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This is just a conversion to Perl of this pseudocode. It finds a Longuest Ascending Sequence in O(N log N). The sequence it happens to find is the first sequence when sorted numerically.
# Minimal Longest Ascending Subsequence sub mlas { my $n_las; # Length of output sequence my @las; # Output sequence my @terminals; # Array of terminals my @backptrs; # Array of back pointers $terminals[1] = 0; $backptrs[0] = -1; $n_las = 1; for my $i (1..$#_) { my $low = 1; my $high = $n_las; while ($low <= $high) { my $mid = int(($low + $high) / 2); if ($_[$i] <= $_[$terminals[$mid]]) { $high = $mid - 1; } else { $low = $mid + 1; } } $terminals[$low] = $i; if ($low <= 1) { $backptrs[$i] = -1; } else { $backptrs[$i] = $terminals[$low - 1]; } if ($low > $n_las) { $n_las++; } } for ( my $i = $terminals[$n_las]; $i != -1; $i = $backptrs[$i] ) { unshift(@las, $_[$i]); } return @las; } { my @a = (8, 6, 5, 1, 9, 3, 7, 4, 2, 10); my @mlas = mlas(@a); local $, = ", "; local $\ = "\n"; print(@mlas); # 1, 3, 4, 10 } { my @a = (3, 10, 6, 1, 5, 7, 8, 2, 4, 9); my @mlas = mlas(@a); local $, = ", "; local $\ = "\n"; print(@mlas); # 1, 5, 7, 8, 9 }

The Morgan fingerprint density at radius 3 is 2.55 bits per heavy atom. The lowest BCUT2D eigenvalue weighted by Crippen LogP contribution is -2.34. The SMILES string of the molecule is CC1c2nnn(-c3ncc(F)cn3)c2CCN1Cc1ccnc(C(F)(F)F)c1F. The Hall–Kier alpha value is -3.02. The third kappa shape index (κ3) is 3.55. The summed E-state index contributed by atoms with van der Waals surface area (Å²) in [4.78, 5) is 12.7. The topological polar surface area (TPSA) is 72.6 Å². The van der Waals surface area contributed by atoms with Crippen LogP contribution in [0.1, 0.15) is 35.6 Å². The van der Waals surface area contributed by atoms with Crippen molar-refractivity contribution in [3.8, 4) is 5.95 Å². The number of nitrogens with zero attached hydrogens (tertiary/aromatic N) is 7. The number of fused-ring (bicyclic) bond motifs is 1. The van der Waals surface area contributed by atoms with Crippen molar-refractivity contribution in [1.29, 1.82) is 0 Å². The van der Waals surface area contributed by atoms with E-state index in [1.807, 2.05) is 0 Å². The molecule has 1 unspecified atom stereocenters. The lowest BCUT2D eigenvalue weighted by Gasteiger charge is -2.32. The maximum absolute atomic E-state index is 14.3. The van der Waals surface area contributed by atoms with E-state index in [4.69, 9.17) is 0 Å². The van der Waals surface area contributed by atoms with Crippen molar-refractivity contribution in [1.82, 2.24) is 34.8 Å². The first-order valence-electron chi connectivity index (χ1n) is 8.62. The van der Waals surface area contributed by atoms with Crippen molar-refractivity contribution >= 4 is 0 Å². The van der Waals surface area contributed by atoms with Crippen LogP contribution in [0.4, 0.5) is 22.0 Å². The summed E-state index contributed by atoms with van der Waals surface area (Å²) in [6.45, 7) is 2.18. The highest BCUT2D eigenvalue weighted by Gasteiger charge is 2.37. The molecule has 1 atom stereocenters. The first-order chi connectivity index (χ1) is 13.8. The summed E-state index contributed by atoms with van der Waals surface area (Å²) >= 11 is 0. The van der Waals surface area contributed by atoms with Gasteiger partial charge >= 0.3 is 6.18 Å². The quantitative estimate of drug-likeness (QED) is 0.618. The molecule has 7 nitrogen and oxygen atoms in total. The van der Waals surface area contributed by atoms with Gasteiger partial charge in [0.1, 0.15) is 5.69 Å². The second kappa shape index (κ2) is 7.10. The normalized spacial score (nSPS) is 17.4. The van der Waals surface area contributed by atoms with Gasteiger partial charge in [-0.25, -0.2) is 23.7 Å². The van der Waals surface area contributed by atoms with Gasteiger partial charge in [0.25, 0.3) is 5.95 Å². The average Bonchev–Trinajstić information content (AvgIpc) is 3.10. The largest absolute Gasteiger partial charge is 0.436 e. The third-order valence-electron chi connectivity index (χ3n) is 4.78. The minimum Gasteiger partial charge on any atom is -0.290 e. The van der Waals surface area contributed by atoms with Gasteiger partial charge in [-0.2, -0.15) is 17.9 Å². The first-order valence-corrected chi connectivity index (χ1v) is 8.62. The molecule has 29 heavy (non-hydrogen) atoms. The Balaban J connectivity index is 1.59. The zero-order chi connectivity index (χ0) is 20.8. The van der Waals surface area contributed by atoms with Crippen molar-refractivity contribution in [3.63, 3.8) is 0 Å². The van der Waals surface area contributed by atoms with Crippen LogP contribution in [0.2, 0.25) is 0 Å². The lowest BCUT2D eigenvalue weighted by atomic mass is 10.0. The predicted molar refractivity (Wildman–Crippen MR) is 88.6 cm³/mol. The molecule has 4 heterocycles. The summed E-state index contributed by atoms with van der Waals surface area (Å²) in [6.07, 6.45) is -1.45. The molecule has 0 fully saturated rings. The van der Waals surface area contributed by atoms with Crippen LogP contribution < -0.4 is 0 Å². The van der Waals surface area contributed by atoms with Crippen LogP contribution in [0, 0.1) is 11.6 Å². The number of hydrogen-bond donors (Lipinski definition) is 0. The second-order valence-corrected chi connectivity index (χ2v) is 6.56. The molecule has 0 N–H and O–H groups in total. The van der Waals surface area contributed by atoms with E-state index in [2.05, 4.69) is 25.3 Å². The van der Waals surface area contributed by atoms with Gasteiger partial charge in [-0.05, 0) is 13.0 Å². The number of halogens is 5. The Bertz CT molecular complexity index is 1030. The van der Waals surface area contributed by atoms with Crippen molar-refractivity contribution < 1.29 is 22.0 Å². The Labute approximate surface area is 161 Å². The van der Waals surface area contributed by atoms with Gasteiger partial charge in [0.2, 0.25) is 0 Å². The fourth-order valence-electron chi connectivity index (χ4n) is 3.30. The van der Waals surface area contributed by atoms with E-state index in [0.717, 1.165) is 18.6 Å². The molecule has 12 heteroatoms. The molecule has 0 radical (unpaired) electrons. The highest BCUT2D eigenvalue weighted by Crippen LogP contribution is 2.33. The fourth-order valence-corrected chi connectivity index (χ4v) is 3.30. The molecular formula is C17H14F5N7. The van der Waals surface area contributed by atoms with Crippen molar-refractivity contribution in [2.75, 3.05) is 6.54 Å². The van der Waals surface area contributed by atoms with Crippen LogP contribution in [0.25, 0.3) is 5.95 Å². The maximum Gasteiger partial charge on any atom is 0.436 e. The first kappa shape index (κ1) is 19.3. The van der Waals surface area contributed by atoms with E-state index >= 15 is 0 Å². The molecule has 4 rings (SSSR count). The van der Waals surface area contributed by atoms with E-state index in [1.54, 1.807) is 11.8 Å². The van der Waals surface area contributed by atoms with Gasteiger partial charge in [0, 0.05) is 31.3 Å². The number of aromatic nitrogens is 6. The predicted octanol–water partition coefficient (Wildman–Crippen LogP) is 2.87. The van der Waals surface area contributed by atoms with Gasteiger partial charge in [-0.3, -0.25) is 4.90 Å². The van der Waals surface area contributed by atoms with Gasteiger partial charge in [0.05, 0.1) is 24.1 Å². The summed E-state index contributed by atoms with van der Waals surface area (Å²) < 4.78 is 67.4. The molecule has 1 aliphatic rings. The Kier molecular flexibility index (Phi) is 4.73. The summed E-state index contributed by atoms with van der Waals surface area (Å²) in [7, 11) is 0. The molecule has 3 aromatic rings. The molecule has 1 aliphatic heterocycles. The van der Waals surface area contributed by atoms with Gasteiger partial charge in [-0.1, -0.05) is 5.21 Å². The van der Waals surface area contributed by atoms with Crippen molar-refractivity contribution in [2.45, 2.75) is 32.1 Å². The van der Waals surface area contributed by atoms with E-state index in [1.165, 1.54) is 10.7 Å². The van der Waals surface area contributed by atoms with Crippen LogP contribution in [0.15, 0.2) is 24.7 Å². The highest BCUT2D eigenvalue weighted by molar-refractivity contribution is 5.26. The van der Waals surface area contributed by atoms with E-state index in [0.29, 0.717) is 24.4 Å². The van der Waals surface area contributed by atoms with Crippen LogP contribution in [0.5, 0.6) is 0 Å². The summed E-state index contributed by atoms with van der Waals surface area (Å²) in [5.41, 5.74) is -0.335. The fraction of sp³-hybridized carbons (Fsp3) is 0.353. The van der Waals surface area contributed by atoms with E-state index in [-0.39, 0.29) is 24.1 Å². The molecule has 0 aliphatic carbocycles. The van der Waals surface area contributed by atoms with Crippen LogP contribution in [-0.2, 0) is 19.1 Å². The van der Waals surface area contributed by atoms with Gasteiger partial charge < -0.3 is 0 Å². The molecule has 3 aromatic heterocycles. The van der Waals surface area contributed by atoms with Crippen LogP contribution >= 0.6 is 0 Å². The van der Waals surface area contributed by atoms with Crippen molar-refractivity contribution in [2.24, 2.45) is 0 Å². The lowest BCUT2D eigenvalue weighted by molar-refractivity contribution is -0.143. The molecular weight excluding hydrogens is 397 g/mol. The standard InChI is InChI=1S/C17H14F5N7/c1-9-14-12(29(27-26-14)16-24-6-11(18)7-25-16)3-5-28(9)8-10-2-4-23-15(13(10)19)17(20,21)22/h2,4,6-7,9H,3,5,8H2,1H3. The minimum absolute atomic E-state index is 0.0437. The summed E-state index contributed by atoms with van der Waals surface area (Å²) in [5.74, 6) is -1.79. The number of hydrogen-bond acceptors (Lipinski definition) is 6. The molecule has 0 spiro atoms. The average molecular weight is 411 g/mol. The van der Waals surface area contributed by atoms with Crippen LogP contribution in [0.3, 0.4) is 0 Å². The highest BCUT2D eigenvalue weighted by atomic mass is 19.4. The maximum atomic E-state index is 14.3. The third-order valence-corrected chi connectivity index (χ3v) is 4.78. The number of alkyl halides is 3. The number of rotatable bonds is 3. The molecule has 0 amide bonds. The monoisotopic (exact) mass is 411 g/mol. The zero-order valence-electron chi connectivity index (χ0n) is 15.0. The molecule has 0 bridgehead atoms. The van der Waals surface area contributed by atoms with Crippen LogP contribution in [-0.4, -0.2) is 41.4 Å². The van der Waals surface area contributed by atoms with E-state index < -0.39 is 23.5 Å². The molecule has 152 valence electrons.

The page mentions a secant search would be faster than a binary search although the O() of would still be the same The O() would be slightly better, as noted by jdalbec.


In reply to Re: Puzzle: Longest Increasing Sequence by ikegami
in thread Puzzle: Longest Increasing Sequence by TedPride

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